Reasons for Moving to Virtualization
If you’re trying to decide if virtualization is right for your organization, whether from an economic or technological standpoint, consider these reasons for taking the virtualization plunge:
- It saves money: Virtualization reduces the number of servers you have to run, which means savings on hardware costs and also on the total amount of energy needed to run hardware and provide cooling.
- It’s good for the environment: Virtualization is a green technology through and through. Energy savings brought on by widespread adoption of virtualization technologies would negate the need to build so many power plants and would thus conserve our earth’s energy resources.
- It reduces system administration work: With virtualization in place, system administrators would not have to support so many machines and could then move from firefighting to more strategic administration tasks.
- It gets better use from hardware: Virtualization enables higher utilization rates of hardware because each server supports enough virtual machines to increase its utilization from the typical 15% to as much as 80%.
- It makes software installation easier: With software vendors tending more and more towards delivering their products preinstalled in virtual machines (also known as virtual appliances), much of the traditional installation and configuration work associated with software will disappear.
Types of Virtualization
Currently, most of the activity in the virtualization world focuses on server virtualization the data center. The three main types of server virtualization are:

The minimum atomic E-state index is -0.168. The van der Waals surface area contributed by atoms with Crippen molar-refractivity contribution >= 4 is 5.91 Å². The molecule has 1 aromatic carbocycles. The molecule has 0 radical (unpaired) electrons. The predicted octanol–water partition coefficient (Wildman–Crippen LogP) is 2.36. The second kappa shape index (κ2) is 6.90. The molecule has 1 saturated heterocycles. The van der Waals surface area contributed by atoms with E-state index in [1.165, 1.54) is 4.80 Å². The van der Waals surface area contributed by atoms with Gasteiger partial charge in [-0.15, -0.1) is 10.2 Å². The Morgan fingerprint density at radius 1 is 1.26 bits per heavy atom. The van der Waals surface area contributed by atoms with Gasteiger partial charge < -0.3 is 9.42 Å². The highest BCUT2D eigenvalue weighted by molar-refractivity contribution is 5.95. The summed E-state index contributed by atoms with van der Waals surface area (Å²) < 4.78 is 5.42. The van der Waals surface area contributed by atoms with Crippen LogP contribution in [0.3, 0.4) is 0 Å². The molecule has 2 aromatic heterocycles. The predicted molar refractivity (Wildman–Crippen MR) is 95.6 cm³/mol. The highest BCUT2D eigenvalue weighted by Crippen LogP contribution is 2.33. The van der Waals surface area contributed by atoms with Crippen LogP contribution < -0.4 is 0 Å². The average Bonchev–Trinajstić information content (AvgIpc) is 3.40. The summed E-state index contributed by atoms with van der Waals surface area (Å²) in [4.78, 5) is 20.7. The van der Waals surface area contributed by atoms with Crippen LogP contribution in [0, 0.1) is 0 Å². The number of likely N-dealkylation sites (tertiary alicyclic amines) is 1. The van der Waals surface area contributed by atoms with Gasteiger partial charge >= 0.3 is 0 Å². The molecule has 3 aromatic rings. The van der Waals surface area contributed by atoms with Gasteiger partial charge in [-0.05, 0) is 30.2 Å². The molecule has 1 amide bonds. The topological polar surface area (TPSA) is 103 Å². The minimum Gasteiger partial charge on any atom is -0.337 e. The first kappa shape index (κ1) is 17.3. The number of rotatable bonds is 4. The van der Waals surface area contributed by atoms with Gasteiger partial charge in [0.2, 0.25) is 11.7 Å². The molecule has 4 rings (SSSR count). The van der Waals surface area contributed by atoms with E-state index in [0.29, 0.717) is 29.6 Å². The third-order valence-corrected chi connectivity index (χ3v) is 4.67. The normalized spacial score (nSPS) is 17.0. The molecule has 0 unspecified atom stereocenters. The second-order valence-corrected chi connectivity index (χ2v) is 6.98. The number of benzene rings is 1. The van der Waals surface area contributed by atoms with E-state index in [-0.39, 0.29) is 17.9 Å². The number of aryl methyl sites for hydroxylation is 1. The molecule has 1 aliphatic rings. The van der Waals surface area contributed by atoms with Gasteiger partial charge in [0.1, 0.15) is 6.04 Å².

- Operating system virtualization (aka containers): Creates self-contained representations of underlying operating system in order to provide applications in isolated execution environments. Each self-contained environment (container) reflects the underlying operating system version and patch level.
- Hardware emulation: Represents a computer hardware environment in software so that multiple operating systems can be installed on a single computer.
- Paravirtualization: A thin software layer that coordinates access from multiple operating systems to underlying hardware.
Virtualization Project Steps
After you’ve evaluated virtualization and want to move forward with it, it’s time to implement a virtualization plan. Don’t jump right in, the first steps are to create a virtualization project using these five steps:
- Evaluate your current server workloads.
Determine whether virtualization can help you and figure out what your potential virtualization use cases might be.
- Define your system architecture.
What form of virtualization will you use?
- Select your virtualization software and hosting hardware.
Carefully evaluate the virtualization software’s capabilities to ensure that it supports your needs. Be sure to look at the new virtualization-enabled hardware systems.
- Migrate your existing servers to the new virtualization environment.
Decide whether some of the new migration products can help you move your systems or if you need to move them manually — in either case, create a project plan to ensure everything is covered
- Administer your virtualized environment.
Decide whether the virtualization product management tools are sufficient for your needs or whether you should look to more general system management tools to monitor your environment.
Stafford Associates utilizes VMware’s innovative approach to virtualization. Through industry leading cloud infrastructure and management platform VMware delivers multiple solutions that drive greater levels of flexibility, quality and performance.
Contact us to receive more information on virtualization solutions.